“Backlash by the Bay”: Gentrification in S.F.
Think gentrification debates can get bitter in Vancouver? Well …
As the center of the technology industry has moved north from Silicon Valley to San Francisco and the largess from tech companies has flowed into the city — Twitter’s stock offering unleashed an estimated 1,600 new millionaires — income disparities have widened sharply, housing prices have soared and orange construction cranes dot the skyline. The tech workers have, rightly or wrongly, received the blame. …
City officials must grapple with the arithmetic of squeezing more people into the limited space afforded by San Francisco’s 49 square miles. And it is the housing shortage that underlies much of the sniping about tech workers.
San Francisco has the least affordable housing in the nation, with just 14 percent of homes accessible to middle-class buyers, said Jed Kolko, chief economist at the real estate website Trulia. The median rent is also the highest in the country, at $3,250 a month for a two-bedroom apartment. …
Longtime residents of the Mission District complain that high-end apartments, expensive restaurants and exclusive boutiques are crowding out the bodegas, bookstores and Mexican bars. … Evictions are higher in this neighborhood than in any other part of the city.
“They are not only expelling the homeless and the gangbangers,” said Guillermo Gómez-Peña, a performance artist. “They are also expelling the performance artists, the poets, the muralists, the activists, the working-class families — all these wonderful urban tribes that made this neighborhood a very special neighborhood for decades.”
… the onus, many people say, is really on the city government.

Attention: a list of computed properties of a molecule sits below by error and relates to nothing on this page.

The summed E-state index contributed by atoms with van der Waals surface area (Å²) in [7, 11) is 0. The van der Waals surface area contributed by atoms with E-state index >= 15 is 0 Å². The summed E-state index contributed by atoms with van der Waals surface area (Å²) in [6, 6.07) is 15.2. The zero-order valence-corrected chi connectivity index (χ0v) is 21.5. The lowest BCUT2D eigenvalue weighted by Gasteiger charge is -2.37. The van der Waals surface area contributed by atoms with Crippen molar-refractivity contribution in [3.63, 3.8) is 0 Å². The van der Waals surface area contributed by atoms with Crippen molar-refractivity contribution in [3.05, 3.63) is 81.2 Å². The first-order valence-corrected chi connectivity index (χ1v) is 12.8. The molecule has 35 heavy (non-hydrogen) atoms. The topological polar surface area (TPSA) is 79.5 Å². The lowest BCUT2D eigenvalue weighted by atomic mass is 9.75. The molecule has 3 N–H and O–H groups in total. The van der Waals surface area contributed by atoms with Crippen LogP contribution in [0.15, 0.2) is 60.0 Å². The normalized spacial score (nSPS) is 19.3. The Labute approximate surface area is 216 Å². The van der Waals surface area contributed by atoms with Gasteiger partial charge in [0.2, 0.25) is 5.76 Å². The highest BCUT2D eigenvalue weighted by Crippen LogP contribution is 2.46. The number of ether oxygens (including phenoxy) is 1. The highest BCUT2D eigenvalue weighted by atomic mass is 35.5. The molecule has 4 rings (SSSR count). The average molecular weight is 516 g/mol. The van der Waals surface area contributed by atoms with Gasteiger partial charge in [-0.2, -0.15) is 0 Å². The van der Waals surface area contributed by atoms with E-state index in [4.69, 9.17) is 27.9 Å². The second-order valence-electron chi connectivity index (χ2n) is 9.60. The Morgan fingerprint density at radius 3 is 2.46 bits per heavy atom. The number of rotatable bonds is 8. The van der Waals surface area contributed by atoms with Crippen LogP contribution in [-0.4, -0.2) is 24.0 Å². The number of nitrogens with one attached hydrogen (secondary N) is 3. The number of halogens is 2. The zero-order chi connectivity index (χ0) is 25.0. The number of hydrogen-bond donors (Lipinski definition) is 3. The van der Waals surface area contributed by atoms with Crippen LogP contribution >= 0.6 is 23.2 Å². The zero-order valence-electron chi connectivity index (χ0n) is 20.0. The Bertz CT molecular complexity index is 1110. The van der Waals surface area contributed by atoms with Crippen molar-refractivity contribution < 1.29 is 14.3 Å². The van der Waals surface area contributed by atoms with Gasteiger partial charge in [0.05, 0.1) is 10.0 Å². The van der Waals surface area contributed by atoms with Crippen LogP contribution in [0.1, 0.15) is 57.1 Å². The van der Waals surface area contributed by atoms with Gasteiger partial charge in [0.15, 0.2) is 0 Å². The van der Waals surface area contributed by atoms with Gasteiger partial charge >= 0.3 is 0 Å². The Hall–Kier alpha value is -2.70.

“There has to be some kind of public support to make sure you don’t just have a city of the very wealthy, but people to make the city run,” said Kevin Starr, an urban planning expert at the University of Southern California.
“You can’t have a city of just rich people,” he said. “A city needs restaurant workers, a city needs schoolteachers, a city needs taxi drivers.”
Mr. Lee says he has a strong commitment to affordable housing — he pointed to the Housing Trust Fund, which will provide $1.5 billion in affordable housing over the next 30 years — and to preserving the character of San Francisco’s neighborhoods.
Wholesale evictions, he said, are “not good for the city.”
He conceded, “We have to figure some things out.”
Full story here in the New York Times.
UPDATE: Story in ULI’s UrbanLand on how a deserted and distressed public-housing project – Hunters Point – will be transformed by Mithun/Solomon using traditional S.F.urban-design principles.
Hunters View may serve as a model of how to incorporate a large swath of isolated property in a troubled area into the rest of a city by first distilling the essence of urban design principles unique to that city and then extending them to the site to reweave the urban fabric.